- Creating secular
Aotearoa New Zealand
Bhikkhu Bodhi faces a great divide
Prominent U.S. Pali translator contrasts 'Classical' and 'Secular' Buddhisms
A fruitful start for meaningful discussion perhaps?Find it here
Login StatusYou are not logged in.
In This Momentan occasional newsletter
Seeking your generosity
If you find inspiration and sustenance in this website and would like to help secular dharma practice communities develop, and grow, do please offer your support
A MONTHLY DONATION
- Somewhere between a flat white and a good meal perhaps
A ONE-TIME DONATION
- You can also support us with a one-time donation through PayPal
OR BY BANK TRANSFER
- Go to the Generosity page to find out how to do this
Translate this page
Search this site
Tag Archives for article
‘The contrast between Classical Buddhism and Secular Buddhism stems primarily from different ways of understanding the human condition,’ writes Pali translator Bhikkhu Bodhi in this article from the U.S. magazine Inquiring Mind.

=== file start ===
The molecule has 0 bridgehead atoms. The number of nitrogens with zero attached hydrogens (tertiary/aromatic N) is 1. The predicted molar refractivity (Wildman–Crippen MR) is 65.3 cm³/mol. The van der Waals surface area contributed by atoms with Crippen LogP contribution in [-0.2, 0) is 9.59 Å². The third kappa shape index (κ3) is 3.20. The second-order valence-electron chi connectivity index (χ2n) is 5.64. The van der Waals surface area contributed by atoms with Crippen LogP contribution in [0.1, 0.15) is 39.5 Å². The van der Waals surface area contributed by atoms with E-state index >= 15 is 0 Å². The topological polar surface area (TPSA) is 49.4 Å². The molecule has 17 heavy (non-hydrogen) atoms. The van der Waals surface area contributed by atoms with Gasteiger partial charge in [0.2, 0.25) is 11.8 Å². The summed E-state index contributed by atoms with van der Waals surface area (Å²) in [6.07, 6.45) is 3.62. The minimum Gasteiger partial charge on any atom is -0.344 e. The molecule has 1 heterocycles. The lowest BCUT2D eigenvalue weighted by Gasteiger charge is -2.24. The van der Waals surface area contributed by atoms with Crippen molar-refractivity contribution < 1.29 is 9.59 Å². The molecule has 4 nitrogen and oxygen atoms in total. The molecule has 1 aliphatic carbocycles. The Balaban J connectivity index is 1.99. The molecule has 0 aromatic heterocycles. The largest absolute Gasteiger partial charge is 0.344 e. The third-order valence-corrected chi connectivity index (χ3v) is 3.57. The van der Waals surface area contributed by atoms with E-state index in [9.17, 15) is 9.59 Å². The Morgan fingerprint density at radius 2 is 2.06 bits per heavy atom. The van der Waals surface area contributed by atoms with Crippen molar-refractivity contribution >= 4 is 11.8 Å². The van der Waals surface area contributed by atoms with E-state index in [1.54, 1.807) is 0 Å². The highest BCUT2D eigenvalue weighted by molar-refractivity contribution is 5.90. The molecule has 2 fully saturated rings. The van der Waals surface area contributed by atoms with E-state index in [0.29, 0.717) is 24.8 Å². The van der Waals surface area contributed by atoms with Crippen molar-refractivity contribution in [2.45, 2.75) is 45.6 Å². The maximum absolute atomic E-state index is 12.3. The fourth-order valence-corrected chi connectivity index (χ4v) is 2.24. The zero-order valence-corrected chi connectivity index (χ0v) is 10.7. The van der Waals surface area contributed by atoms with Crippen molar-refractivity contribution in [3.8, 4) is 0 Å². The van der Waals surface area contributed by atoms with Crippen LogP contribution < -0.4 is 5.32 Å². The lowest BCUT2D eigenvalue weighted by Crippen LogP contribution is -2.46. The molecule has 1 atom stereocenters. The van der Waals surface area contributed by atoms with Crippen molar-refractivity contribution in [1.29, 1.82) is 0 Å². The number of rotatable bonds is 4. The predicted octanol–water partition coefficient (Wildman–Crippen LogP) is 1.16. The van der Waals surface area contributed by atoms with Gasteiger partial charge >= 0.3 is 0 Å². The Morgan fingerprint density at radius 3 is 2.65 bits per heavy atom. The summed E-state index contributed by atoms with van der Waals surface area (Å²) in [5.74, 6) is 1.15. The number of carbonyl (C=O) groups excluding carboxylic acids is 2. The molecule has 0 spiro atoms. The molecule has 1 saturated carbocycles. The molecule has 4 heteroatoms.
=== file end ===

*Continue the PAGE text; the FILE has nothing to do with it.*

A reflection on human relationality and why it is important, I’d argue essential, as a core consideration of the emergent notion of secular Buddhism. It does not enter the usual arena of this inquiry: rebirth, the validity of the discourses, and so on. Where it does answer will, I trust, speak for itself.
From time to time I’ve heard participants at retreats etc mention the reason they want to learn meditation is to reduce/manage their anxiety [a couple of my friends dabbled in meditation (they never really became meditators) because they hoped meditating would reduce their anxiety – it didn’t and they no longer meditate].
I have great pleasure in finding examples of mindfulness in places other than secular Buddhist explanations of the Buddhist tradition. As a European New Zealander who has left it far too late ever to be a serious student of Buddhism, examples that speak directly to me of what meditation is all about can easily be found in the secular and Western world.